\[ HB = \frac{\ln (N!) - \sum_{i = 1}^{S} \ln (n_i!)}{N} \]


\[ E = \frac{HB}{HB_{max}} \]


\[ HB_{max} = \frac{1}{N} \ln \frac{N!}{\left( \lfloor \frac{N}{S} \rfloor! \right)^{S - r} \left[ \left( \lfloor \frac{N}{S} \rfloor + 1 \right)! \right]^{r}} \]

where: \(r = N - S \lfloor \frac{N}{S} \rfloor\).

Dominance index

The following methods return a dominance index, not the reciprocal or inverse form usually adopted, so that an increase in the value of the index accompanies a decrease in diversity.

Simpson index

The Simpson index (Simpson 1949) expresses the probability that two individuals randomly picked from a finite sample belong to two different types. It can be interpreted as the weighted mean of the proportional abundances. This metric is a true probability value, it ranges from \(0\) (perfectly uneven) to \(1\) (perfectly even).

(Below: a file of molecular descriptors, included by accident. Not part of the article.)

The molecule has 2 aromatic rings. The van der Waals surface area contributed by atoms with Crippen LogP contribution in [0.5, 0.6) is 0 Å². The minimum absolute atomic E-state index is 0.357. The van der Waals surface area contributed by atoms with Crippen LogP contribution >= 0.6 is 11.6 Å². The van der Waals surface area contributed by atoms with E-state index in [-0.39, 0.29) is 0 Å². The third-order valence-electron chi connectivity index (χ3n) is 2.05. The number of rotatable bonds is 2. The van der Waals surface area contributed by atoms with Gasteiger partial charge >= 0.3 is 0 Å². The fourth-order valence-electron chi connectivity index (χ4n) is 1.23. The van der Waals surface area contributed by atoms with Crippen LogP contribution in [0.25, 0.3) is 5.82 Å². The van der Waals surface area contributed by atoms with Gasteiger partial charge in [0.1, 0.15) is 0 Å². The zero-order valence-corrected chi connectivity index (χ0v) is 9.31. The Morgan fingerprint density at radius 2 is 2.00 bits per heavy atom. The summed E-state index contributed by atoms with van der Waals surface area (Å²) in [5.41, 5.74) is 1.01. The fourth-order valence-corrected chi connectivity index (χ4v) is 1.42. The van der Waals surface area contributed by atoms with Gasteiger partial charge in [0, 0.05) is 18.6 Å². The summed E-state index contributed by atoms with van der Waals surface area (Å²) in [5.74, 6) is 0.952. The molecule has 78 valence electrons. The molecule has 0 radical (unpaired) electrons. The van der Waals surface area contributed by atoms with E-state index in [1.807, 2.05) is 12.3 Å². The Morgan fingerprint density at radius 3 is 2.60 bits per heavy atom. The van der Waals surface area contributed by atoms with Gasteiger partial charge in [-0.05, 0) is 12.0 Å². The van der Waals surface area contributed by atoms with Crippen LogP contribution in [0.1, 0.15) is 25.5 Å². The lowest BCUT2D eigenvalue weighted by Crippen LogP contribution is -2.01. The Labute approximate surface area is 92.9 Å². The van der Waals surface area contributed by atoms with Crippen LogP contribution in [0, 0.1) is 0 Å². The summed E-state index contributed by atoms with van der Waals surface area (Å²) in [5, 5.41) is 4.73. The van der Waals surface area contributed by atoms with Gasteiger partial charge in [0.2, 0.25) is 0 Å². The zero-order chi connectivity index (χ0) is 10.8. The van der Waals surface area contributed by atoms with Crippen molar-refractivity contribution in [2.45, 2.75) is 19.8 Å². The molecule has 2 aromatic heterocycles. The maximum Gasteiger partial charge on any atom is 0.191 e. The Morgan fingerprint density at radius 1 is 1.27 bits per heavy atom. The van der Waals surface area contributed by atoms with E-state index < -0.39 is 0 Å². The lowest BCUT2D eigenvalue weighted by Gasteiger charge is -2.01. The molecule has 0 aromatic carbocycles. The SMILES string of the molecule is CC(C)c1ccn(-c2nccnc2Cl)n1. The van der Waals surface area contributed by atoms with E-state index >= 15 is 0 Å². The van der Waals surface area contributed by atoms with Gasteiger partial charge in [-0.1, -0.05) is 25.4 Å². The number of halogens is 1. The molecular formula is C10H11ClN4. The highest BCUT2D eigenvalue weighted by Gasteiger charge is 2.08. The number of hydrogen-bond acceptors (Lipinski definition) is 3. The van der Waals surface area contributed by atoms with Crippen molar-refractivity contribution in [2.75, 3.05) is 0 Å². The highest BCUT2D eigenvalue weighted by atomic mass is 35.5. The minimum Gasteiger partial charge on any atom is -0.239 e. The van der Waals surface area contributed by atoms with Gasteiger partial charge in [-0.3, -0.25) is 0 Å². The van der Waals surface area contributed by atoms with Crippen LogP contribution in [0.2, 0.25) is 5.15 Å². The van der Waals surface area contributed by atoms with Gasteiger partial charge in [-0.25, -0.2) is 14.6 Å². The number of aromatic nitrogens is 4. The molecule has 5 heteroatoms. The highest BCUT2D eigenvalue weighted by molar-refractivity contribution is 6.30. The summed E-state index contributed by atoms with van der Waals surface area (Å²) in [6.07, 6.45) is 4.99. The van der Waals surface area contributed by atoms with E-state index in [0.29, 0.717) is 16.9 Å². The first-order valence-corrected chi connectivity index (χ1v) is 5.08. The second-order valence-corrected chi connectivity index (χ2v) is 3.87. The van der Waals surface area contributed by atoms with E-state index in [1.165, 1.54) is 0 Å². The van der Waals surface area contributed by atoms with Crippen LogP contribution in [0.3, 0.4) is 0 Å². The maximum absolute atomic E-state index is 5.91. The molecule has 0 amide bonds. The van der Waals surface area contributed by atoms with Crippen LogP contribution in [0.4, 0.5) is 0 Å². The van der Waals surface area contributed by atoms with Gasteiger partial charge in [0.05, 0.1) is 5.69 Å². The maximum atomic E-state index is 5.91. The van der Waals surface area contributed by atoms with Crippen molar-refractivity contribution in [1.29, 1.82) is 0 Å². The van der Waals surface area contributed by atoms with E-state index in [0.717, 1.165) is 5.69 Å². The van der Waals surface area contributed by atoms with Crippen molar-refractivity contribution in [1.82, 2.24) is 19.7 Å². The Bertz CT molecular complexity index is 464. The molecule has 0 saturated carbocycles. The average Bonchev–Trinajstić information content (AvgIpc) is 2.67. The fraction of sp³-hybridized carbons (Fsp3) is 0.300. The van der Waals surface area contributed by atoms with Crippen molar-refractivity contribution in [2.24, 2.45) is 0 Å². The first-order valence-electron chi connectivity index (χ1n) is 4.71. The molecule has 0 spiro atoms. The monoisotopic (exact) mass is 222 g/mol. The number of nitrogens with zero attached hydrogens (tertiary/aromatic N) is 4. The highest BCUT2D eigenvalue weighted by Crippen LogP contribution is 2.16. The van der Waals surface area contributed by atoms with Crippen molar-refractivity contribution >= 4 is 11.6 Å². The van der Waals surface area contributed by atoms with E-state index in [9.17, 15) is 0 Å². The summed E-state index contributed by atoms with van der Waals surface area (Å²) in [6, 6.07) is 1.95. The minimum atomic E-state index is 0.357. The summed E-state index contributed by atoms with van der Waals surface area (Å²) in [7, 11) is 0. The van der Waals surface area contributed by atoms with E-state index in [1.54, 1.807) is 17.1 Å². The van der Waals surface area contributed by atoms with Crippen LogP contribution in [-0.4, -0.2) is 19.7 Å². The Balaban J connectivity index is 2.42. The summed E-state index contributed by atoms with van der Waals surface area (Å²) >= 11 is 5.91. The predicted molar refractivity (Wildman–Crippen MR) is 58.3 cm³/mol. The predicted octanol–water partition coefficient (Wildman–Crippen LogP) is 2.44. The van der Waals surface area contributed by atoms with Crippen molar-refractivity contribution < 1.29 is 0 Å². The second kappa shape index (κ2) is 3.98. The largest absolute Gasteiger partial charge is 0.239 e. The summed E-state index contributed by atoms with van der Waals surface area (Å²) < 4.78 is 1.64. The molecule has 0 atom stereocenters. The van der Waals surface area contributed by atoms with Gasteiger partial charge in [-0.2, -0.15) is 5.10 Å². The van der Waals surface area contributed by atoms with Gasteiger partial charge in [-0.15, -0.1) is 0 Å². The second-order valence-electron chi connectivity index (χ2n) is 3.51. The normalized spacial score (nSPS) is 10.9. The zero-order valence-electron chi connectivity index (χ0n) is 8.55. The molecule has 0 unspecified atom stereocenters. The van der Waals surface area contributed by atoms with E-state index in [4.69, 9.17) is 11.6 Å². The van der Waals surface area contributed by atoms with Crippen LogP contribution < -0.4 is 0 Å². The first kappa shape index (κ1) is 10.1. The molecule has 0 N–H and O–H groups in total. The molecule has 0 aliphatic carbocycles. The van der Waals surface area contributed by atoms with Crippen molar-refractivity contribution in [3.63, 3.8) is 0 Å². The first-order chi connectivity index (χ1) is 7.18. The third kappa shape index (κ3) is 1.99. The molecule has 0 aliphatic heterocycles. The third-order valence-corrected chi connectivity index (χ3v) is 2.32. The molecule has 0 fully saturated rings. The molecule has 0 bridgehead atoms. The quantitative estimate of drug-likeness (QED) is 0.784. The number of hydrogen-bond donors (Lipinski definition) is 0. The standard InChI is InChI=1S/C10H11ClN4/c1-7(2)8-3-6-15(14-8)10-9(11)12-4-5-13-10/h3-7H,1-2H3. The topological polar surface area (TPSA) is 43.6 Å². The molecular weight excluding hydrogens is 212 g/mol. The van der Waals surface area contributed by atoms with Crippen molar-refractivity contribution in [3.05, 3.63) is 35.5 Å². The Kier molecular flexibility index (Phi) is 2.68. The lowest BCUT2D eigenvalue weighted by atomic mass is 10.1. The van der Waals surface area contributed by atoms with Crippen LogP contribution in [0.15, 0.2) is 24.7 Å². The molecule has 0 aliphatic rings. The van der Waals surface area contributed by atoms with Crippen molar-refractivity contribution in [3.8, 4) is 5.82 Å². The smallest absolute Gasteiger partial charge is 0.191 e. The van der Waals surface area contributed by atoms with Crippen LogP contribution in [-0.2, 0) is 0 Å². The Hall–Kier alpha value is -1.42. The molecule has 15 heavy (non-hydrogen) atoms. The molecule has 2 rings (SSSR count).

Dominance for an infinite sample:

\[ D = \sum_{i = 1}^{S} p_i^2 \]

Dominance for a finite sample:

\[ \lambda = \sum_{i = 1}^{S} \frac{n_i \left( n_i - 1 \right)}{N \left( N - 1 \right)} \]

McIntosh index

The McIntosh index (McIntosh 1967) expresses the heterogeneity of a sample in geometric terms. It describes the sample as a point of a \(S\)-dimensional hypervolume and uses the Euclidean distance of this point from the origin.


\[ D = \frac{N - U}{N - \sqrt{N}} \]


\[ E = \frac{N - U}{N - \frac{N}{\sqrt{S}}} \]

where \(U\) is the distance of the sample from the origin in an \(S\) dimensional hypervolume:

\[U = \sqrt{\sum_{i = 1}^{S} n_i^2}\]

Berger-Parker index